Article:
Performance Improvement ConsultingHuman Performance Improvement (HPI)
How often have you seen your organization create more and better training to “fix” a problem – because training fixes everything…doesn’t it? If only.
Over time, we have discovered that there may be many variables that attribute to low and high performance alike. Human Performance Improvement (HPI) is a consulting methodology that allows us to approach performance issues as a whole within the business, rather than just a training “fix” that probably won’t fix anything.
So what is HPI?
According to the American Society for Training and Development (ASTD), HPI is defined as: “…the systematic process of discovering and analyzing important performance gaps, planning for future improvements in human performance, designing and developing cost-effective and ethically justifiable interventions to close performance gaps, implementing the interventions, and evaluating the financial and nonfinancial results.”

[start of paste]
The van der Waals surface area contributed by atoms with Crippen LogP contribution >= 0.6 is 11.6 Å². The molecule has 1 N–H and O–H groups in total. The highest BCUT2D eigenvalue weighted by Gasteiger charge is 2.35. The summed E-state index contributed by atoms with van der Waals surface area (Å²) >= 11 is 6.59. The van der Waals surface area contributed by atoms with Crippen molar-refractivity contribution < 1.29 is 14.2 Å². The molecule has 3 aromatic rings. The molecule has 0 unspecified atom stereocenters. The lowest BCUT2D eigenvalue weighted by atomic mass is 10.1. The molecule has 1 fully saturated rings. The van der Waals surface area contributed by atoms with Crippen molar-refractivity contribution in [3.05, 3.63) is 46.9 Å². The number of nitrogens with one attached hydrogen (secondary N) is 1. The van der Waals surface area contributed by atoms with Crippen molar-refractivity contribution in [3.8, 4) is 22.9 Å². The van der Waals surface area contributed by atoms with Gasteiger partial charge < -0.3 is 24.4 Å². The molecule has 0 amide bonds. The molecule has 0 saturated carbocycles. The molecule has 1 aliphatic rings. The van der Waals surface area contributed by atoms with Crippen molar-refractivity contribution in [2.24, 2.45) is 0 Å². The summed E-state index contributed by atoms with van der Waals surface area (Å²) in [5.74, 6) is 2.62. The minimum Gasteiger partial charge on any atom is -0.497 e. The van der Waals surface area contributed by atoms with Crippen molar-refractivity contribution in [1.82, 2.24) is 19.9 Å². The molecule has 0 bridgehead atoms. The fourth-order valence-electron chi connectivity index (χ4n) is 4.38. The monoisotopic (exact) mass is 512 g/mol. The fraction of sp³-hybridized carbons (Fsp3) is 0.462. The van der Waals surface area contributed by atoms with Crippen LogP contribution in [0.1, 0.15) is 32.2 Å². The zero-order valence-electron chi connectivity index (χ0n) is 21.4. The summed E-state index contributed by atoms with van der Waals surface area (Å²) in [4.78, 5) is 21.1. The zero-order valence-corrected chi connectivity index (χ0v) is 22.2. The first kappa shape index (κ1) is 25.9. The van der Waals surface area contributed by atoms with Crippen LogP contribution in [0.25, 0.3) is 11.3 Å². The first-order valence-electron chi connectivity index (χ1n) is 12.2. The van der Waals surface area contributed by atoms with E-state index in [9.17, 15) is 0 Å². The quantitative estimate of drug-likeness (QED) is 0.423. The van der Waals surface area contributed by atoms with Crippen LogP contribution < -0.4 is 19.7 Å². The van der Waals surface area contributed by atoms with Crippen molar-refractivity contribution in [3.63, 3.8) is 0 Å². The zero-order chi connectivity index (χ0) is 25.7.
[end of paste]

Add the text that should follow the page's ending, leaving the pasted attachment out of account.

We know that performance happens at three levels:
- Organizational level
- Process level
- Individual level.
From an HPI point of view, when aiming to affect performance, we need to look at all three levels to determine where the performance issues are occurring. Once we know at what level we are working at, there’s a very effective performance-engineering methodology to help uncover and analyze the variables affecting that performance.
There are environmental supports that affect performance like:
- Data, feedback, guidance
- Tools, job aids, work process
- Incentives, pay systems, competing objectives
There are also behavioral variables that we need to consider:
- Knowledge of the individual performing & training as it relates to on-the-job performance
- Capacity & Capability to perform the job
- Motivation to do the job, working conditions, incentives
Note that training is definitely one performance variable (the Knowledge variable [see above]), but to be truly effective we must also analyze the other five supports and variables.
Sometimes we discover after analysis of the 6 supports & variables that the solution may really be training. If this is the case, we still need to position training as a process, not just an event. We want to be sure to affect all of the supports & variables that performance relies on before and after the training event.